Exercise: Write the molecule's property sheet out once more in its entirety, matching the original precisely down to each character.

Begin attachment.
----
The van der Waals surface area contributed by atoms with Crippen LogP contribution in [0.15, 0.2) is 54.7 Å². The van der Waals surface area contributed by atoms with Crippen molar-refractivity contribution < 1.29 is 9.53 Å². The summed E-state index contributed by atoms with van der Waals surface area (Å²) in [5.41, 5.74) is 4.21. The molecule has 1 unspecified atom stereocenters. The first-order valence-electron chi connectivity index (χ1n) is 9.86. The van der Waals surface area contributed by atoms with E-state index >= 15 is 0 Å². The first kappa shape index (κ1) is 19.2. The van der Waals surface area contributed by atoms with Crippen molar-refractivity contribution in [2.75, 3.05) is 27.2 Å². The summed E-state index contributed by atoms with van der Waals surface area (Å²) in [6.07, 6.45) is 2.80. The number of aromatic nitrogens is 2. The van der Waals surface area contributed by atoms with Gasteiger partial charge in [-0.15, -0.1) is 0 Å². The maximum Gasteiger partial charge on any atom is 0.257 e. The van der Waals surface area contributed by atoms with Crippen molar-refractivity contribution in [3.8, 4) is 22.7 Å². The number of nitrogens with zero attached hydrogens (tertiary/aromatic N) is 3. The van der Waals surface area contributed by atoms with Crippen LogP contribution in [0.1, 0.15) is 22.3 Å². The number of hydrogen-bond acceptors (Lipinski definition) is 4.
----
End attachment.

The van der Waals surface area contributed by atoms with Crippen LogP contribution in [0.15, 0.2) is 54.7 Å². The van der Waals surface area contributed by atoms with Crippen molar-refractivity contribution < 1.29 is 9.53 Å². The summed E-state index contributed by atoms with van der Waals surface area (Å²) in [5.41, 5.74) is 4.21. The molecule has 1 unspecified atom stereocenters. The first-order valence-electron chi connectivity index (χ1n) is 9.86. The van der Waals surface area contributed by atoms with E-state index >= 15 is 0 Å². The first kappa shape index (κ1) is 19.2. The van der Waals surface area contributed by atoms with Crippen molar-refractivity contribution in [2.75, 3.05) is 27.2 Å². The summed E-state index contributed by atoms with van der Waals surface area (Å²) in [6.07, 6.45) is 2.80. The number of aromatic nitrogens is 2. The van der Waals surface area contributed by atoms with Gasteiger partial charge in [-0.15, -0.1) is 0 Å². The maximum Gasteiger partial charge on any atom is 0.257 e. The van der Waals surface area contributed by atoms with Crippen molar-refractivity contribution in [3.8, 4) is 22.7 Å². The number of nitrogens with zero attached hydrogens (tertiary/aromatic N) is 3. The van der Waals surface area contributed by atoms with Crippen LogP contribution in [0.1, 0.15) is 22.3 Å². The number of hydrogen-bond acceptors (Lipinski definition) is 4.